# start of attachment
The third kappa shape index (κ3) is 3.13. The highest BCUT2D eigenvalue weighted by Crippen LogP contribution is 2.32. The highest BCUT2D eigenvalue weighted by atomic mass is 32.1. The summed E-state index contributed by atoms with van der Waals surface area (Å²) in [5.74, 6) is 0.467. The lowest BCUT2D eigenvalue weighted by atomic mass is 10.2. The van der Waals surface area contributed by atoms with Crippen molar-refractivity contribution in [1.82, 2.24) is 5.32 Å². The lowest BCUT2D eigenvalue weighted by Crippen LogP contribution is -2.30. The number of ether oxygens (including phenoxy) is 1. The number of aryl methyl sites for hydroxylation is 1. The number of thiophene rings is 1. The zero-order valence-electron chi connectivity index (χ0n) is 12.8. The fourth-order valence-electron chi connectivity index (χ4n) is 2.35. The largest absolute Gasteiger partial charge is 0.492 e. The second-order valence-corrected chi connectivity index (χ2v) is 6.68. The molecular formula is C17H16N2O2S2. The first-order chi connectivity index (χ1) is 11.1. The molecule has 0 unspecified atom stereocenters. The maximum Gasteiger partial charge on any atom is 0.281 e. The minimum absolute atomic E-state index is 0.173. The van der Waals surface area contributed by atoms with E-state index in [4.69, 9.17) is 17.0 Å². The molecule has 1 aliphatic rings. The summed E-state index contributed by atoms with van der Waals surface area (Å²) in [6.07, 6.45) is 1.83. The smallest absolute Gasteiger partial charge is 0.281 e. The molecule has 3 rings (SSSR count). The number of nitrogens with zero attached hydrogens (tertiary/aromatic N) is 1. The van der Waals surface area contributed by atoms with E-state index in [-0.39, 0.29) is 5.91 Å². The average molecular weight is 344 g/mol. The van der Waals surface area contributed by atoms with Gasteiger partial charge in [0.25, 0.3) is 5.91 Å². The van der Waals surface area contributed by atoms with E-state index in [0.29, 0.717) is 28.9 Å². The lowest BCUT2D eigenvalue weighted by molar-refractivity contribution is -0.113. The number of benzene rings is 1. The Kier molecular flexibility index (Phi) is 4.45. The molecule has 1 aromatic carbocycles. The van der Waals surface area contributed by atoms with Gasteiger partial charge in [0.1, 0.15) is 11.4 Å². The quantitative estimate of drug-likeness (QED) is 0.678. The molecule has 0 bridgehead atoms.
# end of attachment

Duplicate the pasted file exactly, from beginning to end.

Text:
The third kappa shape index (κ3) is 3.13. The highest BCUT2D eigenvalue weighted by Crippen LogP contribution is 2.32. The highest BCUT2D eigenvalue weighted by atomic mass is 32.1. The summed E-state index contributed by atoms with van der Waals surface area (Å²) in [5.74, 6) is 0.467. The lowest BCUT2D eigenvalue weighted by atomic mass is 10.2. The van der Waals surface area contributed by atoms with Crippen molar-refractivity contribution in [1.82, 2.24) is 5.32 Å². The lowest BCUT2D eigenvalue weighted by Crippen LogP contribution is -2.30. The number of ether oxygens (including phenoxy) is 1. The number of aryl methyl sites for hydroxylation is 1. The number of thiophene rings is 1. The zero-order valence-electron chi connectivity index (χ0n) is 12.8. The fourth-order valence-electron chi connectivity index (χ4n) is 2.35. The largest absolute Gasteiger partial charge is 0.492 e. The second-order valence-corrected chi connectivity index (χ2v) is 6.68. The molecular formula is C17H16N2O2S2. The first-order chi connectivity index (χ1) is 11.1. The molecule has 0 unspecified atom stereocenters. The maximum Gasteiger partial charge on any atom is 0.281 e. The minimum absolute atomic E-state index is 0.173. The van der Waals surface area contributed by atoms with E-state index in [4.69, 9.17) is 17.0 Å². The molecule has 1 aliphatic rings. The summed E-state index contributed by atoms with van der Waals surface area (Å²) in [6.07, 6.45) is 1.83. The smallest absolute Gasteiger partial charge is 0.281 e. The molecule has 3 rings (SSSR count). The number of nitrogens with zero attached hydrogens (tertiary/aromatic N) is 1. The van der Waals surface area contributed by atoms with E-state index in [-0.39, 0.29) is 5.91 Å². The average molecular weight is 344 g/mol. The van der Waals surface area contributed by atoms with Gasteiger partial charge in [0.25, 0.3) is 5.91 Å². The van der Waals surface area contributed by atoms with E-state index in [0.29, 0.717) is 28.9 Å². The lowest BCUT2D eigenvalue weighted by molar-refractivity contribution is -0.113. The number of benzene rings is 1. The Kier molecular flexibility index (Phi) is 4.45. The molecule has 1 aromatic carbocycles. The van der Waals surface area contributed by atoms with Gasteiger partial charge in [0.1, 0.15) is 11.4 Å². The quantitative estimate of drug-likeness (QED) is 0.678. The molecule has 0 bridgehead atoms.